Since January 1st, the US Federal Trade Commission has received at least 7,283 complaints concerning coronavirus-themed scams.

“Our fears become their business opportunity,” stated European Commission President, Ursula von der Leyen.

Across the globe, door-to-door scam artists have attempted to con vulnerable people into letting them into their homes. Other scam artists prefer to lure victims with phishing attacks, which have seen a 667% spike since the emergence of the coronavirus.

And, well-organized cyber criminal groups that typically pursue more sophisticated attacks may still be waiting in the wings. These industrious hacker groups could take advantage of the chaos to quietly invade networks, stealthily searching for bank account numbers, trade secrets, or other valuable pieces of information.

The damage from the coronavirus-related breaches may not become apparent for weeks, months or even longer lengths of time. Some hackers sit on records for years before dumping them on the dark web, or publishing them elsewhere.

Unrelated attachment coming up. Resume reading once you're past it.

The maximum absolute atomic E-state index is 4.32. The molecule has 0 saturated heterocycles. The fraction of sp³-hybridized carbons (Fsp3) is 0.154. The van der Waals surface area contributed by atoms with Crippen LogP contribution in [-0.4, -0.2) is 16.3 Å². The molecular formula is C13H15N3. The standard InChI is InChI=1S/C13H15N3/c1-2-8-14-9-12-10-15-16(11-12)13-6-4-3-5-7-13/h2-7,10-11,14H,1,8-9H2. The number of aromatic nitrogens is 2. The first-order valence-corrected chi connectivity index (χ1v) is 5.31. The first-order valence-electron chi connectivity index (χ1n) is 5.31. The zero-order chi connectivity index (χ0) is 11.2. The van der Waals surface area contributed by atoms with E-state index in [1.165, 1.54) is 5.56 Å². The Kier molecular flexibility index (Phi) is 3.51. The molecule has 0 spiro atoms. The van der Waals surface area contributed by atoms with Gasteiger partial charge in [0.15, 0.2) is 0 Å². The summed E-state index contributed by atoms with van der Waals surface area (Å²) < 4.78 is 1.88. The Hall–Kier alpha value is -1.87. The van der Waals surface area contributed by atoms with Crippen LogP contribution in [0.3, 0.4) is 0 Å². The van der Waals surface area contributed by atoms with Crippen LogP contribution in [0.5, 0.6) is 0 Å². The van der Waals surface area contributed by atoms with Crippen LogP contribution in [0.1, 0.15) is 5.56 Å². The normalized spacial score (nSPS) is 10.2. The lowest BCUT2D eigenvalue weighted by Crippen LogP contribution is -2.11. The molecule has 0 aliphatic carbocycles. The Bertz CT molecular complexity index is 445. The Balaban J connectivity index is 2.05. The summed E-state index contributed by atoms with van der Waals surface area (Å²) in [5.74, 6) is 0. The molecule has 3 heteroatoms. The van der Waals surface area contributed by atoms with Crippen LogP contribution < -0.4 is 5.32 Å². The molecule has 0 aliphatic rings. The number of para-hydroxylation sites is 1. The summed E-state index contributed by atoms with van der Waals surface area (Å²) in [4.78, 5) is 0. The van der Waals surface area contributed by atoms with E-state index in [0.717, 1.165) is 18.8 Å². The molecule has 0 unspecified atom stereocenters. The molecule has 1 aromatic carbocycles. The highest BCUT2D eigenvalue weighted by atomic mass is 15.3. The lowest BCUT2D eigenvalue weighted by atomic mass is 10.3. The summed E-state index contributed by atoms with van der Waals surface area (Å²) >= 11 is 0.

“My suspicion is we’re going to see a big uptick in terms of the amount of data on these public, information-sharing sites that shows up on the dark web,” says one expert.

Before it’s too late, ensure that your systems are secure. The precautions that you take today could save your enterprise tomorrow. Consider new methodologies that can keep you and your community or organization cyber safe.

For more on this story, visit The Wall Street Journal.